SEC. 27. Disbarment or suspension of attorneys by Supreme Court, grounds therefore. – A member of the bar may be disbarred or suspended from his office as attorney by the Supreme Court for any deceit, malpractice, or other gross misconduct in such office, grossly immoral conduct, or by reason of his conviction of a crime involving moral turpitude, or for any violation of the oath which is he is required to take before admission to practice, for a willful disobedience of any lawful order of a superior court or for corruptly and willfully appearing as an attorney for a party to a case without authority to do so.  The practice of soliciting cases at law for the purpose of gain, either personally or through paid agents or brokers, constitutes malpractice (Stress supplied).
WHEREFORE, for accepting employment as a member of the PLEB of Quezon City while concurrently employed as Legal Officer V of the Manila Urban Settlement Office, in violation of the Constitution and the statutes, which in turn contravene his Attorney’s Oath and Code of Professional Responsibility; and by engaging in the illegal practice of law, Atty. Cesar G. Fajardo is hereby SUSPENDED from the practice of law for a period of six (6) months effective from notice and is REPRIMANDED and WARNED that any repetition of similar acts would be dealt with more severely.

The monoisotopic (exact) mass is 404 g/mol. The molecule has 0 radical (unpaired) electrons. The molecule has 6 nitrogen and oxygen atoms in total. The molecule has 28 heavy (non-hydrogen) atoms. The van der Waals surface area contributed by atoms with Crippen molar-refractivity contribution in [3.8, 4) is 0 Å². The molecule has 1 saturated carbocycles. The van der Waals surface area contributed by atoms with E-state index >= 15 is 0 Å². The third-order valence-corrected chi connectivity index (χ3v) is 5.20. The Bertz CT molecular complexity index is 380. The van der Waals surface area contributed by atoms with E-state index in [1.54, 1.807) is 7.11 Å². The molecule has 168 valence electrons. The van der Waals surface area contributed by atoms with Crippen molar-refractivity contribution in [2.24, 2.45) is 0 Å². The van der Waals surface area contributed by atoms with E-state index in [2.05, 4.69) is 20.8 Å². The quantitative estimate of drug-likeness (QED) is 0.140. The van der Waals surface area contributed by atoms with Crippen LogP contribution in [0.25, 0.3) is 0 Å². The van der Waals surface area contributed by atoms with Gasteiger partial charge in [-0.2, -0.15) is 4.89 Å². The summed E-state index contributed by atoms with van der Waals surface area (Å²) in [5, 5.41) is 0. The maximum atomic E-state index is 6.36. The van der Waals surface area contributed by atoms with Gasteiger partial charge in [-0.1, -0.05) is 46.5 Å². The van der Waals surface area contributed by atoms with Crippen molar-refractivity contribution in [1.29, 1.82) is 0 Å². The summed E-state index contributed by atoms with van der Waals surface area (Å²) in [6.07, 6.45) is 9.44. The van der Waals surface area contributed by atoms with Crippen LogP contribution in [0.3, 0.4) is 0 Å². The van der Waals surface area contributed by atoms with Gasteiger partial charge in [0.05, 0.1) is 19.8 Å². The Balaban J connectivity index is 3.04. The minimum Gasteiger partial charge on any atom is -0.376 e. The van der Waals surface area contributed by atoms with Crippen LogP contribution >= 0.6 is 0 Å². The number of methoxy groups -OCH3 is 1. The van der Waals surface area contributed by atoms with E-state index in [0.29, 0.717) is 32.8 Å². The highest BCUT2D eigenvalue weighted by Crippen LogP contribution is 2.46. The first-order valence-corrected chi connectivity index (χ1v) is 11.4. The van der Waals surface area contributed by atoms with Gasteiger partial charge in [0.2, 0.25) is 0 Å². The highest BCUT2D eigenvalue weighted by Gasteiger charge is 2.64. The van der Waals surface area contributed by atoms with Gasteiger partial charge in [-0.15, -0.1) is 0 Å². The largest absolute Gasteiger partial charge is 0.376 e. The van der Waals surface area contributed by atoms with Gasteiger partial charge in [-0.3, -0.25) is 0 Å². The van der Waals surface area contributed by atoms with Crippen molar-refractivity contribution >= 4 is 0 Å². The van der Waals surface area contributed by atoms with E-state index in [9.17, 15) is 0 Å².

Let copies of this Decision be furnished the Office of the Bar Confidant to be spread upon the records of Atty. Cesar G. Fajardo; the Office of the Court Administrator to be furnished to the courts of the land for their information and guidance.


Panganiban, (Chairman), Corona, Carpio-Morales, and Garcia, JJ., concur.

[1] Annex “B”, Letter-Certification, dated June 6, 2002 of Councilor Ramon P. Quedalla, Chairman. People’s Law Enforcement Board, Quezon City.

[2] Annex “C”, Certification dated May 21, 2002, issued by Barangay Captain Antonio M. Lazaro.

[3] An Act Establishing the Philippine National Police Under a Reorganized Department of the Interior and Local Government and for Other Purposes.

[4] Similar provision is found in Section 54 (3), Chapter 7, Title I (A), Book V of the Administrative Code of 1987 and Section 94 (a) of the Local Government Code of 1991.

[5] Supra.

[6] In Re: Gutierrez, 115 Phil. 647 (1962).

[7] Office of the Court Administrator vs. Ladaga, 350 SCRA 326, January 26, 2001.

[8] People vs. Simplicio Villanueva, 121 Phil. 894, May 27, 1965.

[9] Rollo at 42, 55, and 63.